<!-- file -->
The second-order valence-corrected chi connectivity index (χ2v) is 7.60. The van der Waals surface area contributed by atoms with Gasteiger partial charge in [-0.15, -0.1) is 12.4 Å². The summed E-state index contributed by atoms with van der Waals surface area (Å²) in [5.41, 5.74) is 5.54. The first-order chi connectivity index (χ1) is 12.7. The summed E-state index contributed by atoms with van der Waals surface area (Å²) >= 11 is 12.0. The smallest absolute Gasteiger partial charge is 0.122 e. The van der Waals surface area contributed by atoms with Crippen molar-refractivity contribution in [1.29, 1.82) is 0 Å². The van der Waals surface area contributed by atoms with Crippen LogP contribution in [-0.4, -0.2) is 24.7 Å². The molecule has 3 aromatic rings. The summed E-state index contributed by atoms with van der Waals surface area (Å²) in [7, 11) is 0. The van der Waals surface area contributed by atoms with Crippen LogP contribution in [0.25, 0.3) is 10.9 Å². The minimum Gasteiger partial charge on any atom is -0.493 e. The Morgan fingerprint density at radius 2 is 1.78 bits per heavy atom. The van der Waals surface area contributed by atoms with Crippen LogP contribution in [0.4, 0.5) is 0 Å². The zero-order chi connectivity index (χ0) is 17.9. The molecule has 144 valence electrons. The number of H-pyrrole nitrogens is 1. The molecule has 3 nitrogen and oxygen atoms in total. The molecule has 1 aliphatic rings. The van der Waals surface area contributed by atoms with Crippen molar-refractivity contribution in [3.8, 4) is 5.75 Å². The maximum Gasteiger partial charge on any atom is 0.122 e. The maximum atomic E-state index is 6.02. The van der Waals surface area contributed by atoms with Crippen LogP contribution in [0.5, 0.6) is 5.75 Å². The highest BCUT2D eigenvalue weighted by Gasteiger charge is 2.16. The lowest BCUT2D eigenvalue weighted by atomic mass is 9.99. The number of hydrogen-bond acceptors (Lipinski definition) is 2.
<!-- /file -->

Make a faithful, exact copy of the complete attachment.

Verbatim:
The second-order valence-corrected chi connectivity index (χ2v) is 7.60. The van der Waals surface area contributed by atoms with Gasteiger partial charge in [-0.15, -0.1) is 12.4 Å². The summed E-state index contributed by atoms with van der Waals surface area (Å²) in [5.41, 5.74) is 5.54. The first-order chi connectivity index (χ1) is 12.7. The summed E-state index contributed by atoms with van der Waals surface area (Å²) >= 11 is 12.0. The smallest absolute Gasteiger partial charge is 0.122 e. The van der Waals surface area contributed by atoms with Crippen molar-refractivity contribution in [1.29, 1.82) is 0 Å². The van der Waals surface area contributed by atoms with Crippen LogP contribution in [-0.4, -0.2) is 24.7 Å². The molecule has 3 aromatic rings. The summed E-state index contributed by atoms with van der Waals surface area (Å²) in [7, 11) is 0. The van der Waals surface area contributed by atoms with Crippen LogP contribution in [0.25, 0.3) is 10.9 Å². The minimum Gasteiger partial charge on any atom is -0.493 e. The Morgan fingerprint density at radius 2 is 1.78 bits per heavy atom. The van der Waals surface area contributed by atoms with Crippen LogP contribution in [0.4, 0.5) is 0 Å². The zero-order chi connectivity index (χ0) is 17.9. The molecule has 144 valence electrons. The number of H-pyrrole nitrogens is 1. The molecule has 3 nitrogen and oxygen atoms in total. The molecule has 1 aliphatic rings. The van der Waals surface area contributed by atoms with Crippen molar-refractivity contribution in [3.8, 4) is 5.75 Å². The maximum Gasteiger partial charge on any atom is 0.122 e. The maximum atomic E-state index is 6.02. The van der Waals surface area contributed by atoms with Crippen LogP contribution in [0.5, 0.6) is 5.75 Å². The highest BCUT2D eigenvalue weighted by Gasteiger charge is 2.16. The lowest BCUT2D eigenvalue weighted by atomic mass is 9.99. The number of hydrogen-bond acceptors (Lipinski definition) is 2.